A yeast infection is among the most probable causes of pressure in the pelvic area. Yeast infections in the vagina are caused by the bacteria Candida albicans. For this reason, vaginal yeast infections are also referred to as candidiasis.

While it can be spread through sexual intercourse, vaginal yeast infection is not classified as a sexually transmitted disease. It is also common given that, at any moment, you have yeast and bacteria in your vagina.

It only requires an imbalance in the vaginal conditions for the yeast to go out of hand to cause symptoms.

The symptoms of yeast infections include;

  • A rash
  • Vaginal redness
  • Soreness
  • Pain during sexual intercourse and urination
  • Vaginal itching
  • Vaginal swelling
  • Vaginal pressure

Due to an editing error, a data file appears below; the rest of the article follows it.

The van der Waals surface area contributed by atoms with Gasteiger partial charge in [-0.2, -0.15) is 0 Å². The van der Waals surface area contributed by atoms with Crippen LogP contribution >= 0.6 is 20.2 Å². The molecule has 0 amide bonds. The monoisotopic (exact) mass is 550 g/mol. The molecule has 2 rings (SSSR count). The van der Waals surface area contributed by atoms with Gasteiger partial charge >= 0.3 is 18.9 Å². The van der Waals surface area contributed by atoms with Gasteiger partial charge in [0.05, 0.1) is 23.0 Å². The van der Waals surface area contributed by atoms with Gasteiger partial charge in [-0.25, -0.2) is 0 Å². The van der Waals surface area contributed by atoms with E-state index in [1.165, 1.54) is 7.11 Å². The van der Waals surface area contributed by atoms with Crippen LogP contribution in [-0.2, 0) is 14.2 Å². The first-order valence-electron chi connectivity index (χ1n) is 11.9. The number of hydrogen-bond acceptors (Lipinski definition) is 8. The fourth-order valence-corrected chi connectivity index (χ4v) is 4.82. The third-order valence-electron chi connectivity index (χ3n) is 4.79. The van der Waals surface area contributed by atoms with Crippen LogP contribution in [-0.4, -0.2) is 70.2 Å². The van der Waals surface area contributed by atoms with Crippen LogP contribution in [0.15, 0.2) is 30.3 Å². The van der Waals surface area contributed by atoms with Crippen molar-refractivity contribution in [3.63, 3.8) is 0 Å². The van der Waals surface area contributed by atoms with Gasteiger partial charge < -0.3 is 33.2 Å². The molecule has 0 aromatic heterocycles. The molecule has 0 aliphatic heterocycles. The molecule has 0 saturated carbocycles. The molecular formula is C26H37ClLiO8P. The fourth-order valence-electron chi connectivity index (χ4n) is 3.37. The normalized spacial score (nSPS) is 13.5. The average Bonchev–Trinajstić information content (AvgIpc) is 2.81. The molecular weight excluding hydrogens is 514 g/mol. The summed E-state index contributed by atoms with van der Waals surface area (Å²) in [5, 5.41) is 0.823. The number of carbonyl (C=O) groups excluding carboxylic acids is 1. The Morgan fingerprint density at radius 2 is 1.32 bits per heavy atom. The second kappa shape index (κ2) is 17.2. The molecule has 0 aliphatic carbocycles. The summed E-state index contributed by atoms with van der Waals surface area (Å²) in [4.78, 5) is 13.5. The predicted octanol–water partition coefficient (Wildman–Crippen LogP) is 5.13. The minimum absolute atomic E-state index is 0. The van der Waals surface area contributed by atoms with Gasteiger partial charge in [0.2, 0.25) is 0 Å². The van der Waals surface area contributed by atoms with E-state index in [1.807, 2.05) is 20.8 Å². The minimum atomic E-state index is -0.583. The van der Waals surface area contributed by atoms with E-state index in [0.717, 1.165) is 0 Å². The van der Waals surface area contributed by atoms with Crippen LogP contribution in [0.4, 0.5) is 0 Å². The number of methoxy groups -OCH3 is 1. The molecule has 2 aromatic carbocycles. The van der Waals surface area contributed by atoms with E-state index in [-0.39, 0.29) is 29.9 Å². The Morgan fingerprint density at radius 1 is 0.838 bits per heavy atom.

The yeast infection will have these symptoms when they grow out of control. The factors that may lead to such a situation include;

  • Lack of sleep
  • Being diabetic
  • The use of antibiotics
  • Stress
  • Having a weak immune system
  • A hormonal imbalance towards and around your period
  • Poor eating habits such as foods that salty, fatty and sugary

Vaginal pressure during pregnancy

Having pressure in the vaginal area during your pregnancy can be a sign of labor. Although the pressure on the vagina increases as the baby grows in size, the one which signifies labor will be different from the normal one and will be accompanied by other signs of labor.

vaginal pressure during pregnancy

However, the vaginal pressure during pregnancy should not worry you unless accompanied by other signs. Whether it is preterm labor or the right time has come, always call your doctor when you experience the signs of labor.

Pelvic pressure in the third trimester